The Fly Fishing Shop Insider)
WHY STEELHEAD EAT FLIES (The Come-Back Flies)
When fly fishing for summer steelhead on inland rivers such as the Deschutes, Klickatat, John Day, Imnaha or Clearwater, the most popular approach is with the floating line and a cast that brings the fly across the current under tension. Usually the fly is fished sunk, but
only slightly. When
everything works right the fly rides inches below the surface and
Some steelhead are more aggressive than
others. A percentage
of steelhead will rise to the fly, but will not take solidly. They
will nip, pluck or pull on the fly in such a manner that they do not get
Others will refuse the fly all together and turn in such a manner
as to leave a disturbance on the surface of the water.
This is called a boil. A
few fish will come back repeatedly, each time refusing to take the fly
solidly. These fish are
Some of these players will not take no
matter what you do. But
most will eventually take the fly if you are patient and do not loose
your cool. Here are some tactics that have hooked and landed many of
these exciting and difficult fish.
Always keep and eye on where your fly
is. There are days when
steelhead don't make very much disturbance when they approach your fly. If
you don't see them, you may not cast to them a second time.
If a steelhead boils or plucks your fly, recast the exact same
amount of line with the same fly and repeat the presentation that rose
the fish. If the fish
doesn't take on this second cast, wade at least ten full steps upstream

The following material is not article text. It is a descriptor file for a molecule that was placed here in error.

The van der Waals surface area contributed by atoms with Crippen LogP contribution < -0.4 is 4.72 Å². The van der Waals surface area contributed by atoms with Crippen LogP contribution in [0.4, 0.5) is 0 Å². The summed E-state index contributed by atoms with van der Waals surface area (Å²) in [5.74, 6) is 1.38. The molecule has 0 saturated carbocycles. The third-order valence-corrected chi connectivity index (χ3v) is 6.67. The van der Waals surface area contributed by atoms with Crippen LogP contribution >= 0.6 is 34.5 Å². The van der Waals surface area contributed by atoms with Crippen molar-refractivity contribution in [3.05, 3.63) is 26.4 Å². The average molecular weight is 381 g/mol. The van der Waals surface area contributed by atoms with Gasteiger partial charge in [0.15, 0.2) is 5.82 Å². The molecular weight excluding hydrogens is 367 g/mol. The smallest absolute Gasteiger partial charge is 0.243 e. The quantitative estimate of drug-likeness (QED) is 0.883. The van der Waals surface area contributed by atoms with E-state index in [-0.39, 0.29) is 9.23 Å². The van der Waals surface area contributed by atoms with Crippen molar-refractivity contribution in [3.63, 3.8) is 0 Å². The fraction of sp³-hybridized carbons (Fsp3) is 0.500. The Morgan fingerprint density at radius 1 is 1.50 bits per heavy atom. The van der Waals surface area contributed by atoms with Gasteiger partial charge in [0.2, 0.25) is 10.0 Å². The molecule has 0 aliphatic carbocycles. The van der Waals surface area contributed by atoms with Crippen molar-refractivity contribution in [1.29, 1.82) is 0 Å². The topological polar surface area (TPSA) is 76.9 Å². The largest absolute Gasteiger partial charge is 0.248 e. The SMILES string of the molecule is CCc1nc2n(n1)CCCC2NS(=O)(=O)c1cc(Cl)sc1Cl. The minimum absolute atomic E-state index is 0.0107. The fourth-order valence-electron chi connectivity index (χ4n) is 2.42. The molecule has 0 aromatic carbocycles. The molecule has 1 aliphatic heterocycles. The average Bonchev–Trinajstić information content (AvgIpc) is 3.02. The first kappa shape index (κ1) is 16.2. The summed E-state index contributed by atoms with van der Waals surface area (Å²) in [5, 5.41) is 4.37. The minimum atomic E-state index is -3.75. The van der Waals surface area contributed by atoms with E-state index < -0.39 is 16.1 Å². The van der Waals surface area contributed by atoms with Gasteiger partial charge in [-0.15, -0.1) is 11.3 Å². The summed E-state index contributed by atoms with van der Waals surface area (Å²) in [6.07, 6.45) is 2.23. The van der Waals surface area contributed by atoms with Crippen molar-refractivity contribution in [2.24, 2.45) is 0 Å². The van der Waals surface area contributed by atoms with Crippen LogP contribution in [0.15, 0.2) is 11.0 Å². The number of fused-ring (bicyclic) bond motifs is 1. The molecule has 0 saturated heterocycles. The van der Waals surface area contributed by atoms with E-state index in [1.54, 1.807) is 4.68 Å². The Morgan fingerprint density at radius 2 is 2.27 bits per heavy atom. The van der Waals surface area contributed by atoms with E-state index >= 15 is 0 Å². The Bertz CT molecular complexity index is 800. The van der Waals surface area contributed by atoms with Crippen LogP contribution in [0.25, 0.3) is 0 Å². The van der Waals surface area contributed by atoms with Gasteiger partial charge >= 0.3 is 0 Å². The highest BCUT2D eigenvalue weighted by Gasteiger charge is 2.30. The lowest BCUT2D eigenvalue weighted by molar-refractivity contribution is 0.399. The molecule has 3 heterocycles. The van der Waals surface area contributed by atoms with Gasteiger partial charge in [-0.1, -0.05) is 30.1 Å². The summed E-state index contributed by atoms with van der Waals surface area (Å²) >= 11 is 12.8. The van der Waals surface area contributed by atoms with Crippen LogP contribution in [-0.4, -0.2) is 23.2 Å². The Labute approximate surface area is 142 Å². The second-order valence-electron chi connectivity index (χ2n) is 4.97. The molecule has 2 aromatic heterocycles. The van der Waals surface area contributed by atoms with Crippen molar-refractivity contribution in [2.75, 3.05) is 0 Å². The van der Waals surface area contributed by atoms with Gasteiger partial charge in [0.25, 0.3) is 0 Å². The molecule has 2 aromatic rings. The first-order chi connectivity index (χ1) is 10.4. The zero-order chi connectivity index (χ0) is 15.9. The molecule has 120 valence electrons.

and fish down to the fish again one step at a time.
This will usually pump the fish up enough to take on the second
If the second pass doesn't result in a solid hook-up. Changing the fly is the next best option. There are many choices that have worked, but the most consistent approach is to go smaller and darker. Some steelhead have only enough aggression to attack very small somber flies. For this reason I always carry two patterns that have bailed me out in difficult water conditions and often succeed with difficult fish. They are my favorite "come-back" flies. These two flies are Frank Amato's Night Dancer and my Prizm. These patterns are dressed "low-water" on size #4 to #8 fine wire hooks. No flashabou or other flashy material is added except for a fine rib and tag. Here is the way they are dressed.
|(to be continued in 08/14 FFS Insider) To Top|
|If you would like to read a detailed Deschutes River Fishing Report, click here.|
INFORMATION on Local
If you want to see an amazing photo of an Abel with a Platinum finish, check this out.
from 07/31 The
Fly Fishing Shop Insider)
Why We Love the Mount Hood Lakes (Beauty is where you find it.) To Top
Roslyn Lake is part of the Sandy River hydro-electric diversion. It is rich in aquatic life. Managed as a put and take lake with no special restrictions, it is never the less an entertaining fly fishing destination. It is easily accessible and open year round.
The road to Lost Lake form Welches over Lolo Pass takes you down the West Fork of the Hood River. Although the West Fork and tributaries are close to angling for the protection of endangered summer steelhead, the drive is very scenic.
Harriet Lake is another hydro electric reservoir. It is on the Oak Grove Fork of the Clackamas River which is spring fed and very cold. This lake is a good bet during the dog days of summer when other lakes are too warm.
Timothy Lake is a large hydro reservoir (1200 acres). The timbered shore line produces prolific falls of terrestrial insects such as ants, termites and beetles. This water contains population of rainbow, brook trout, Kokenee and native cutthroat trout.
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The Fly Fishing Shop, Welches, OR